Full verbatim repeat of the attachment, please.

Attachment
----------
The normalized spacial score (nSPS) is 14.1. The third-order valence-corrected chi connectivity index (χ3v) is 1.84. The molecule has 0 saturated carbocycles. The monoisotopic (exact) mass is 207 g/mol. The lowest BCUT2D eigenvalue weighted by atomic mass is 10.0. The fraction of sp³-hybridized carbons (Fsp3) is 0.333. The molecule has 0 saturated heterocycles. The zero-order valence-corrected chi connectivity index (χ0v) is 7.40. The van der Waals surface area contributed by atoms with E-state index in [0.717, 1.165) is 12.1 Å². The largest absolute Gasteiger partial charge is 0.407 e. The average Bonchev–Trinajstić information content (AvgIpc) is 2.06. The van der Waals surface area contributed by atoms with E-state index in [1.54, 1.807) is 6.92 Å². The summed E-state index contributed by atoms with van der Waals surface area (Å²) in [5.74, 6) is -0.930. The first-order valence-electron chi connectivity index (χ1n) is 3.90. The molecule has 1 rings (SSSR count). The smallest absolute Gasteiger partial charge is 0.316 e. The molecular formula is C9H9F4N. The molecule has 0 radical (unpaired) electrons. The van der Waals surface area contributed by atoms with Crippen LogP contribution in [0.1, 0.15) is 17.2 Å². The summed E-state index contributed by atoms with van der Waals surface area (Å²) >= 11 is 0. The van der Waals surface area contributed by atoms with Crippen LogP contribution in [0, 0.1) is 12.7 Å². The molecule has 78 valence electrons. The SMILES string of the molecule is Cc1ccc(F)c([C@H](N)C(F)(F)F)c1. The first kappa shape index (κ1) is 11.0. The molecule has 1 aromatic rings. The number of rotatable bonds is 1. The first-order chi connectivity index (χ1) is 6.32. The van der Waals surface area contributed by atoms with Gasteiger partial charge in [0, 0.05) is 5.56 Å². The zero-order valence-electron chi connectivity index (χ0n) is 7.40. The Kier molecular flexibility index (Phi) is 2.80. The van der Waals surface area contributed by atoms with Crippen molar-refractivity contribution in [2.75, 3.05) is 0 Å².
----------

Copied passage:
The normalized spacial score (nSPS) is 14.1. The third-order valence-corrected chi connectivity index (χ3v) is 1.84. The molecule has 0 saturated carbocycles. The monoisotopic (exact) mass is 207 g/mol. The lowest BCUT2D eigenvalue weighted by atomic mass is 10.0. The fraction of sp³-hybridized carbons (Fsp3) is 0.333. The molecule has 0 saturated heterocycles. The zero-order valence-corrected chi connectivity index (χ0v) is 7.40. The van der Waals surface area contributed by atoms with E-state index in [0.717, 1.165) is 12.1 Å². The largest absolute Gasteiger partial charge is 0.407 e. The average Bonchev–Trinajstić information content (AvgIpc) is 2.06. The van der Waals surface area contributed by atoms with E-state index in [1.54, 1.807) is 6.92 Å². The summed E-state index contributed by atoms with van der Waals surface area (Å²) in [5.74, 6) is -0.930. The first-order valence-electron chi connectivity index (χ1n) is 3.90. The molecule has 1 rings (SSSR count). The smallest absolute Gasteiger partial charge is 0.316 e. The molecular formula is C9H9F4N. The molecule has 0 radical (unpaired) electrons. The van der Waals surface area contributed by atoms with Crippen LogP contribution in [0.1, 0.15) is 17.2 Å². The summed E-state index contributed by atoms with van der Waals surface area (Å²) >= 11 is 0. The van der Waals surface area contributed by atoms with Crippen LogP contribution in [0, 0.1) is 12.7 Å². The molecule has 78 valence electrons. The SMILES string of the molecule is Cc1ccc(F)c([C@H](N)C(F)(F)F)c1. The first kappa shape index (κ1) is 11.0. The molecule has 1 aromatic rings. The number of rotatable bonds is 1. The first-order chi connectivity index (χ1) is 6.32. The van der Waals surface area contributed by atoms with Gasteiger partial charge in [0, 0.05) is 5.56 Å². The zero-order valence-electron chi connectivity index (χ0n) is 7.40. The Kier molecular flexibility index (Phi) is 2.80. The van der Waals surface area contributed by atoms with Crippen molar-refractivity contribution in [2.75, 3.05) is 0 Å².